Burden of Proof at The Photographers’ Gallery in London begins with a series of stunning photographs of crime scenes taken in the early 20th century by the French criminologist Alphonse Bertillon. The pictures show murder victims, both men and women, lying where they fell in passageways, storerooms and domestic interiors. In most cases, the violence they suffered is obvious from their head wounds or contorted positions. It’s uncomfortable to get so close to these unfortunates, but for the unofficial viewer the pictures have a morbid allure. What makes them extraordinary is the viewpoint. Made using a special tripod, the photographs look down from a God-like position two metres above the body and many of the images mounted on filing cards are surrounded by the measuring scales that played a central role in Bertillon’s ‘metric’ photography.
The exhibition’s subtitle is The Construction of Visual Evidence and it focuses on the ways legal experts, historians and researchers use photographs in the analysis of crimes of violence. As the curators and their collaborators demonstrate convincingly, there is nothing straightforward about this issue. “We can only see what we are looking for and we look for what is already in our minds,” said Bertillon. Exhibition curator Diane Dufour clinches the point with a troubling example. American intelligence analysts studying aerial views of Auschwitz-Birkenau in 1944 were unable to perceive it as an extermination camp because this was not what they expected to see. “Thus the image,” Dufour writes, “is always in itself an enigma, demanding that we articulate what it really shows.” Only when an expert interprets a photograph can it be regarded as evidence.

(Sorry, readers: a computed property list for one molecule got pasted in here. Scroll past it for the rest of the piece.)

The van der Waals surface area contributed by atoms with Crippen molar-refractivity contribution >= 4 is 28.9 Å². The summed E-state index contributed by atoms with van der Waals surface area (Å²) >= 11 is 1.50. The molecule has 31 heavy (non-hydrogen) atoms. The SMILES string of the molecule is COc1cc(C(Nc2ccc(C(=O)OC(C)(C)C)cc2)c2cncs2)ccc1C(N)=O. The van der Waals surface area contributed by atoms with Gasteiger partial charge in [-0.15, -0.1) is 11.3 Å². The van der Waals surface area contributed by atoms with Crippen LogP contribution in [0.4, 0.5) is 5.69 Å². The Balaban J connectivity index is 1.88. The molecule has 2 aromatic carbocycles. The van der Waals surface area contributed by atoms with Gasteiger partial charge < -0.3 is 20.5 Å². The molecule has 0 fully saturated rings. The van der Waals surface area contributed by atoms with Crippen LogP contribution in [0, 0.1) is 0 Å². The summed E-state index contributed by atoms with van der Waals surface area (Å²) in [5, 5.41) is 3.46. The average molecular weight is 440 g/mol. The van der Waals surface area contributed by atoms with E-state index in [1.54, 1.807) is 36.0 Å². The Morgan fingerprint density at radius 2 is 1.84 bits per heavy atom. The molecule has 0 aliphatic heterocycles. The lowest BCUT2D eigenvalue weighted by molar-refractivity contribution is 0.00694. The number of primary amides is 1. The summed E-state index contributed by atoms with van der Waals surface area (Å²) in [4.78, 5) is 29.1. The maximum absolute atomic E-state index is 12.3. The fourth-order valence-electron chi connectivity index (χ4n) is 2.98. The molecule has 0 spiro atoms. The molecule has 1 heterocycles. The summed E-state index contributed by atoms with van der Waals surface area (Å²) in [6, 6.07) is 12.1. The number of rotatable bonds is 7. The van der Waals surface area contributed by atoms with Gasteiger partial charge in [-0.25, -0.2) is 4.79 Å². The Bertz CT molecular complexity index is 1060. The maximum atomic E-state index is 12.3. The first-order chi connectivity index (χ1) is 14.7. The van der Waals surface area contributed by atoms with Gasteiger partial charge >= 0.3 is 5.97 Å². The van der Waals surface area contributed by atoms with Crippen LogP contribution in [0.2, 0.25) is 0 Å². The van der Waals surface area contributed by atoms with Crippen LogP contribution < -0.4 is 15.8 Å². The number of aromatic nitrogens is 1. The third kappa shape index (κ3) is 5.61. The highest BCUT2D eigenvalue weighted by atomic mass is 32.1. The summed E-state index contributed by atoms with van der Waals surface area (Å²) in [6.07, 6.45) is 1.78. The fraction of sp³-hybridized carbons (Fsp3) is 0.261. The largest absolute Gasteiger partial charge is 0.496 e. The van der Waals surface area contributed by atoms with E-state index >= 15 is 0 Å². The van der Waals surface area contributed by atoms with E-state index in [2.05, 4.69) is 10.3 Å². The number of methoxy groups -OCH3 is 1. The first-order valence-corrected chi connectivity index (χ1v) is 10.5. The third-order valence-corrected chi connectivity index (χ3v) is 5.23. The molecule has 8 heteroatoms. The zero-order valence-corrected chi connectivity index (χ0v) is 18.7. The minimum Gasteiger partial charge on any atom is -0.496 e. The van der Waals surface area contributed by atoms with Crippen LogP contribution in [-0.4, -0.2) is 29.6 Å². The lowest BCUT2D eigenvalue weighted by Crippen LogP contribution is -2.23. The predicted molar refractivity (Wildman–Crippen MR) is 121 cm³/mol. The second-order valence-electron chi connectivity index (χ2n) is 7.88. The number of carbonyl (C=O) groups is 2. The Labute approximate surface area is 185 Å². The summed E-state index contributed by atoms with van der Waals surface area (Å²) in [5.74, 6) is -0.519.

Bertillon’s metric photography is an early example of an image system used to try to bring order to the chaos of the crime scene and to make visible what might otherwise remain hidden. There is no place for the subjective concerns of the artist-photographer in this process. As Dufour explains, “The objective character of the forensic image is something that is worked on and constructed.” Nothing can be taken for granted or accepted without question. By doubting the image to see whether it holds up to scrutiny, researchers endow it with authority as evidence in the search for the truth of what happened. After that it’s down to the rhetorical skills of the lawyers who present and interrogate the images in the courtroom.